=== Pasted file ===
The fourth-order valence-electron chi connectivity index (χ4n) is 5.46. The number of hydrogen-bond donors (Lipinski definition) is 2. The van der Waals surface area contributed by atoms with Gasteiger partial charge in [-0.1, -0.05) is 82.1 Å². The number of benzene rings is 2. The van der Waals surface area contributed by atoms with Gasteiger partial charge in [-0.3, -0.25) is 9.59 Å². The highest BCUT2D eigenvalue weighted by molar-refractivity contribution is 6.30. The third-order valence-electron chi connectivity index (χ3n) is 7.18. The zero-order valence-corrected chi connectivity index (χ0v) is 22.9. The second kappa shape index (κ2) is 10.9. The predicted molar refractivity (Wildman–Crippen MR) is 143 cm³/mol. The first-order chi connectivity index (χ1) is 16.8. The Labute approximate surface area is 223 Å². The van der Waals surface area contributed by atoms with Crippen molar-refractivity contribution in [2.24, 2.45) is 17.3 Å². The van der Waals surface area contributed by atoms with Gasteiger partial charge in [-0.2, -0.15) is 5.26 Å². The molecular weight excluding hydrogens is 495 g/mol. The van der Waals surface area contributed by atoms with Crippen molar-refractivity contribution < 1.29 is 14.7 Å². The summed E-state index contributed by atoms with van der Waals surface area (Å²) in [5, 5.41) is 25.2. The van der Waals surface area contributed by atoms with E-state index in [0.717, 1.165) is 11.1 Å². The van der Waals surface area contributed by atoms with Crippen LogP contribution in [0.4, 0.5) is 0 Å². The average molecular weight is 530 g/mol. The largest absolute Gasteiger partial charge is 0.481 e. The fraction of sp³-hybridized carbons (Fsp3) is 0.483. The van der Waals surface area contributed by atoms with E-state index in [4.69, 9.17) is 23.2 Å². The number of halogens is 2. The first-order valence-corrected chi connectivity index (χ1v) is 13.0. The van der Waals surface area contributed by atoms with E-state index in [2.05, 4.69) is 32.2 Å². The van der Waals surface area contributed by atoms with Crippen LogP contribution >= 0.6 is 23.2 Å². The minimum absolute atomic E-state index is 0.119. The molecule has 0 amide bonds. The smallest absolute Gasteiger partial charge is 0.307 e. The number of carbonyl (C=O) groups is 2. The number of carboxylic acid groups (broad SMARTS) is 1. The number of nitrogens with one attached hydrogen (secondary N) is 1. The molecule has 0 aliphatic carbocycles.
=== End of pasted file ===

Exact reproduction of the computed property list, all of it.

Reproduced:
The fourth-order valence-electron chi connectivity index (χ4n) is 5.46. The number of hydrogen-bond donors (Lipinski definition) is 2. The van der Waals surface area contributed by atoms with Gasteiger partial charge in [-0.1, -0.05) is 82.1 Å². The number of benzene rings is 2. The van der Waals surface area contributed by atoms with Gasteiger partial charge in [-0.3, -0.25) is 9.59 Å². The highest BCUT2D eigenvalue weighted by molar-refractivity contribution is 6.30. The third-order valence-electron chi connectivity index (χ3n) is 7.18. The zero-order valence-corrected chi connectivity index (χ0v) is 22.9. The second kappa shape index (κ2) is 10.9. The predicted molar refractivity (Wildman–Crippen MR) is 143 cm³/mol. The first-order chi connectivity index (χ1) is 16.8. The Labute approximate surface area is 223 Å². The van der Waals surface area contributed by atoms with Crippen molar-refractivity contribution in [2.24, 2.45) is 17.3 Å². The van der Waals surface area contributed by atoms with Gasteiger partial charge in [-0.2, -0.15) is 5.26 Å². The molecular weight excluding hydrogens is 495 g/mol. The van der Waals surface area contributed by atoms with Crippen molar-refractivity contribution < 1.29 is 14.7 Å². The summed E-state index contributed by atoms with van der Waals surface area (Å²) in [5, 5.41) is 25.2. The van der Waals surface area contributed by atoms with E-state index in [0.717, 1.165) is 11.1 Å². The van der Waals surface area contributed by atoms with Crippen LogP contribution in [0.4, 0.5) is 0 Å². The average molecular weight is 530 g/mol. The largest absolute Gasteiger partial charge is 0.481 e. The fraction of sp³-hybridized carbons (Fsp3) is 0.483. The van der Waals surface area contributed by atoms with E-state index in [4.69, 9.17) is 23.2 Å². The number of halogens is 2. The first-order valence-corrected chi connectivity index (χ1v) is 13.0. The van der Waals surface area contributed by atoms with E-state index in [2.05, 4.69) is 32.2 Å². The van der Waals surface area contributed by atoms with Crippen LogP contribution >= 0.6 is 23.2 Å². The minimum absolute atomic E-state index is 0.119. The molecule has 0 amide bonds. The smallest absolute Gasteiger partial charge is 0.307 e. The number of carbonyl (C=O) groups is 2. The number of carboxylic acid groups (broad SMARTS) is 1. The number of nitrogens with one attached hydrogen (secondary N) is 1. The molecule has 0 aliphatic carbocycles.